October 25, 2013

Two sides of LePage: He sometimes offends, but his focus is unwavering

Maine Center for Public Interest Reporting

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Gov. Paul LePage has emerged as an anti-politician with his disdain for the sometime necessary tact required of political leaders.

Maine Center for Public Interest Reporting

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In the past, the theme that ran through many of the policies from governors and the Legislature might be best summed up in a favorite term from their tenures: “protect our most vulnerable citizens.”

While conservatives like LePage say they also want to protect the needy, they put a greater emphasis on responsibility and accountability, which showed up in proposals such as letter grades for public schools. Based on standardized tests and other criteria, schools are graded A-F by LePage’s Department of Education.

He saw it as a way to get attention to what he has said is a core problem in the state’s economy – Maine’s public schools are serving administrators and teacher unions well, but not teachers and students. If parents hold schools accountable for a poor grade, “the schools improve,” he said.

It will take some time to know if he is right, but school officials, education groups, Democrats and editorials railed again the program, using terms like “labeling” “threatening,” “shameful,” “faulty” and “uncompassionate.”

But grading schools isn’t just a conservative fad: About four months after LePage’s grading system was announced, another political figure – President Barack Obama -- proposed grading the country’s colleges to help parents and students know if the money they spent produced good results.

LePage said one of the two biggest disappointments so far was his failure to pass another education accountability bill. 

The Legislature’s education committee unanimously rejected LD 1524. The bill would have required public colleges to track the number of remedial courses needed by incoming high school students in math and language arts.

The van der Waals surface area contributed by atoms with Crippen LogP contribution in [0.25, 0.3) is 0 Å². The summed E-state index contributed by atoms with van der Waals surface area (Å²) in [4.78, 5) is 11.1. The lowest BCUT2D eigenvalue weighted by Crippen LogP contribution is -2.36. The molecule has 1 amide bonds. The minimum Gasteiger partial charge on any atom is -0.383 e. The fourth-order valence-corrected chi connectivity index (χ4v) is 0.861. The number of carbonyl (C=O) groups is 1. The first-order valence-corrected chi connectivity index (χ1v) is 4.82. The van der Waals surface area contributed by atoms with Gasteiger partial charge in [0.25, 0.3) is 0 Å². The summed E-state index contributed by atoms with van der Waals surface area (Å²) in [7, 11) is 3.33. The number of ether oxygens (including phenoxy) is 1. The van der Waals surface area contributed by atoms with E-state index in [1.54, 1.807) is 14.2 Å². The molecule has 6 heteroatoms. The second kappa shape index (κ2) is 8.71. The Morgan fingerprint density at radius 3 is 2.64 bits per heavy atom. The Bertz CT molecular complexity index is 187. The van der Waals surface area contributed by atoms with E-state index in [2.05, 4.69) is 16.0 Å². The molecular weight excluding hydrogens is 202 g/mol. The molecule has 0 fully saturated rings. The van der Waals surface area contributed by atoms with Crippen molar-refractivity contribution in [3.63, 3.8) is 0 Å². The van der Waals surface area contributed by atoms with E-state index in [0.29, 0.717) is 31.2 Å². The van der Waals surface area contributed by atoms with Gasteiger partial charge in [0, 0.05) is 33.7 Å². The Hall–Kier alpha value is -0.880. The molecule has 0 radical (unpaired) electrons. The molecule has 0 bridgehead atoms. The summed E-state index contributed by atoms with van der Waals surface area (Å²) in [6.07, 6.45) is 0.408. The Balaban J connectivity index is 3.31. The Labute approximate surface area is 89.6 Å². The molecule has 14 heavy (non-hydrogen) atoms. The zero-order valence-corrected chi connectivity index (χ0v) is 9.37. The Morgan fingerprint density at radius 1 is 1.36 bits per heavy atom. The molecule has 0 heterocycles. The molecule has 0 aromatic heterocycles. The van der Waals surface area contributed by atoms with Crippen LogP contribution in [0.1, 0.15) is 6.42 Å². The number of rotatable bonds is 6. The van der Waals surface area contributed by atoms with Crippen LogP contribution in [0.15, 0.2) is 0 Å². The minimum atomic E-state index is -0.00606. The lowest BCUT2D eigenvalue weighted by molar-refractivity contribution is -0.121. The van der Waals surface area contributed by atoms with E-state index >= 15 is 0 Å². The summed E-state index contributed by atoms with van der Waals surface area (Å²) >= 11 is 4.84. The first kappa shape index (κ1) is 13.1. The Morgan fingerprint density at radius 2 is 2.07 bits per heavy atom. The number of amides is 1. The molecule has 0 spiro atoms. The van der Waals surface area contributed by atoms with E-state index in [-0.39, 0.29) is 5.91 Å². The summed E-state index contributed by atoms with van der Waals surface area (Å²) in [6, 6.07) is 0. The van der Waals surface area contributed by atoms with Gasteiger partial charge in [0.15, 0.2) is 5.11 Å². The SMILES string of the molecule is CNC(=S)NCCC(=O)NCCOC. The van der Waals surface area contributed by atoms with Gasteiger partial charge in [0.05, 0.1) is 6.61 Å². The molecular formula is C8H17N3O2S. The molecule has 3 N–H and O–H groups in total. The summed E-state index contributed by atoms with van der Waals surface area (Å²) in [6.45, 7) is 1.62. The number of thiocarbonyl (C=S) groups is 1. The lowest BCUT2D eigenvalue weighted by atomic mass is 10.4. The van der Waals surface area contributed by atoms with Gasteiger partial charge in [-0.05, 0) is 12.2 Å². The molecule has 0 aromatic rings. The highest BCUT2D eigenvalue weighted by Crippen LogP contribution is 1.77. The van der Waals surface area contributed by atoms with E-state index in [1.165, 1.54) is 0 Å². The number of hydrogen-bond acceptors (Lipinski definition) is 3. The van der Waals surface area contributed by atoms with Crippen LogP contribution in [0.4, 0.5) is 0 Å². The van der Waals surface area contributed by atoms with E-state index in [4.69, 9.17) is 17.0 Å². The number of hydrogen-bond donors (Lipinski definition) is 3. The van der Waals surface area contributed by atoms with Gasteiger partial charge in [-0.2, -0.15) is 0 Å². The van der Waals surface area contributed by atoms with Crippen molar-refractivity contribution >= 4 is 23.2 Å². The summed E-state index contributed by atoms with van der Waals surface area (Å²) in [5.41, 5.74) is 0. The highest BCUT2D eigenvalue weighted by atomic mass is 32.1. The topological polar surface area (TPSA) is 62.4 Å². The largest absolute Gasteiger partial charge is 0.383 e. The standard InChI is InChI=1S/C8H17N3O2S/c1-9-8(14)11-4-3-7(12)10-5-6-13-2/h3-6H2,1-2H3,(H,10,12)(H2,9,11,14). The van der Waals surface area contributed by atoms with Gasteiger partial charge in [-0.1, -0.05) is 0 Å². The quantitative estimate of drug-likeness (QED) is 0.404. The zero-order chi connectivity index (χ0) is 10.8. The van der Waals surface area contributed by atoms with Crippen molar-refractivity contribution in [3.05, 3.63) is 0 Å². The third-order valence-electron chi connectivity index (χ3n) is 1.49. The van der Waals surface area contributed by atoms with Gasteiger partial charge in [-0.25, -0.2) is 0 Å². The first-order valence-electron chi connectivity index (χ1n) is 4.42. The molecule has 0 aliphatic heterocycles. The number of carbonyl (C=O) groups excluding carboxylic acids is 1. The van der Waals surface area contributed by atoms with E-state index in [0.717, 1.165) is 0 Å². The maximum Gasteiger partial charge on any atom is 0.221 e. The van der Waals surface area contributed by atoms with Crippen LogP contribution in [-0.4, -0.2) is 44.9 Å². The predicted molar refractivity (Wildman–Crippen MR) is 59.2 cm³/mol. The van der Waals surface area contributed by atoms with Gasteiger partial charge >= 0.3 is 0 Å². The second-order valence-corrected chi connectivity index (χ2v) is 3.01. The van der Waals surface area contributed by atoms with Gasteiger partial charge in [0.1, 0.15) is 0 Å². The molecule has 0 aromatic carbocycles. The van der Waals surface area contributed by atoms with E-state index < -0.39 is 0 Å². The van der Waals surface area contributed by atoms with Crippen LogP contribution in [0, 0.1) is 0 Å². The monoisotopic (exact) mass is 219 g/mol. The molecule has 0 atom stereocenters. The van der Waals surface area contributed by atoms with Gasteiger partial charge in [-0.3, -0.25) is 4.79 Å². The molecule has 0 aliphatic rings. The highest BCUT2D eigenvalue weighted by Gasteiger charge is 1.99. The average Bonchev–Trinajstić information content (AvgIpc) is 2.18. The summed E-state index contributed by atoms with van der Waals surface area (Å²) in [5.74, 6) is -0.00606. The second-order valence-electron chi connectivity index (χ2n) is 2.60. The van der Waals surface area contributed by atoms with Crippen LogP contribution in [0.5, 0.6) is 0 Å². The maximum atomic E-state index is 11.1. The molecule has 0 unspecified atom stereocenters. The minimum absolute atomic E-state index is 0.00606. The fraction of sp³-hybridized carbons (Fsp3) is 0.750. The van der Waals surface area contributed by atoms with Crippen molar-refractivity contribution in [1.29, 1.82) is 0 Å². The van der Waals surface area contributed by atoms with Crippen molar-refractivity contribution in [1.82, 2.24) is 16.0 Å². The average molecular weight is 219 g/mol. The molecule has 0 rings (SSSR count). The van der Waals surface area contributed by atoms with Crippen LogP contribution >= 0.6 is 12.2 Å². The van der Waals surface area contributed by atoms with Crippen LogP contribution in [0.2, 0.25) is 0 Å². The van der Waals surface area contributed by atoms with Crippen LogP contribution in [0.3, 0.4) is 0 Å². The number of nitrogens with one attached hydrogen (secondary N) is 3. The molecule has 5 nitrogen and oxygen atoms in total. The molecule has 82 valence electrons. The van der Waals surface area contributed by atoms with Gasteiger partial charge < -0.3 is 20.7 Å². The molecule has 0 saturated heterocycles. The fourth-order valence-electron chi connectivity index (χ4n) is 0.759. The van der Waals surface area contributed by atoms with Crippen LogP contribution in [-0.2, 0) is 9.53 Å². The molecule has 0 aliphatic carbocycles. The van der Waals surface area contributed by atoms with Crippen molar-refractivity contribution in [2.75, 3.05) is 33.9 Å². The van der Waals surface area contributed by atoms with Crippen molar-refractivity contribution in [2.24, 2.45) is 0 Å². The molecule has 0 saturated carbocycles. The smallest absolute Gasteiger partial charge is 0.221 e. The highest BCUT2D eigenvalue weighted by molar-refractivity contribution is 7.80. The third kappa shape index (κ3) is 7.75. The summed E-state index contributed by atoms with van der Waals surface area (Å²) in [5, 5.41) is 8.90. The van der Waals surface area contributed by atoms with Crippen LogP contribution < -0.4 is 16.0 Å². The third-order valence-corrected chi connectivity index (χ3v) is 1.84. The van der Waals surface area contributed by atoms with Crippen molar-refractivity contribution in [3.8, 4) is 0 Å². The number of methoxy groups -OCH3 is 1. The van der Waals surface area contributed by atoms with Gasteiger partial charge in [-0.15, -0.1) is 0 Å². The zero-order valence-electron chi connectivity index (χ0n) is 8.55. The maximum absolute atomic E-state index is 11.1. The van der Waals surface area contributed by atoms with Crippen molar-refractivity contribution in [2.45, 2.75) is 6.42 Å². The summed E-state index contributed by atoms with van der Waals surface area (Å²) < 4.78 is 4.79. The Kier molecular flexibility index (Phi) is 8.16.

LePage has said, for example, that 54 percent of the students going into community colleges need such help (a statistic that has been confirmed by the college system). The originating high schools would have to pay for those remedial classes if LePage’s bill had passed.

“Our education is not a bad education,” he said. “We just haven’t ticked up and everyone else has.”

That assessment seems to have been confirmed by an expert interviewed by the Bangor Daily News July 27 last year after a Harvard study ranked Maine public schools next to last for rate of improvement of the 41 participating states.

Paul Peterson, professor of government at Harvard’s Kennedy School of Government, said, “Maine is one of those states that hasn’t shown much gain over” the last 20 years.

Democrats and advocacy groups never denied that Maine’s schools needed to be better, but their ideas vs. LePage’s tell the bigger story of how each side sees the role of government.

Democrats proposed legislation to give more aid and encouragement to schools doing poorly, rather than calling then out.

LePage and his supporters don’t mind if some of those on the public payroll feel insulted.

“It’s all about accountability,” LePage said.

To conservatives like LePage, accountability goes hand-in-hand with personal responsibility. His legislation, for example, to put a lifetime cap of five years on Temporary Aid to Needy families (TANF), fulfilled a campaign promise to limit welfare.

Other welfare changes included drug testing for welfare recipients already convicted of drug offenses and denying TANF and food stamp benefits to immigrants who were legal residents. Maine was among only a handful of states to provide substantial benefits to legal resident immigrants.

According to the LePage administration, the limits resulted in a 41 percent decrease in TANF benefits between the bill’s enactment and now.

But that decrease hasn’t meant demand for help has disappeared. The state’s cities and towns say LePage’s reforms simply shifted the cost of public assistance to them and they’re now bearing the burden of helping out poor families through General Assistance, which is funded in part by local taxpayers.

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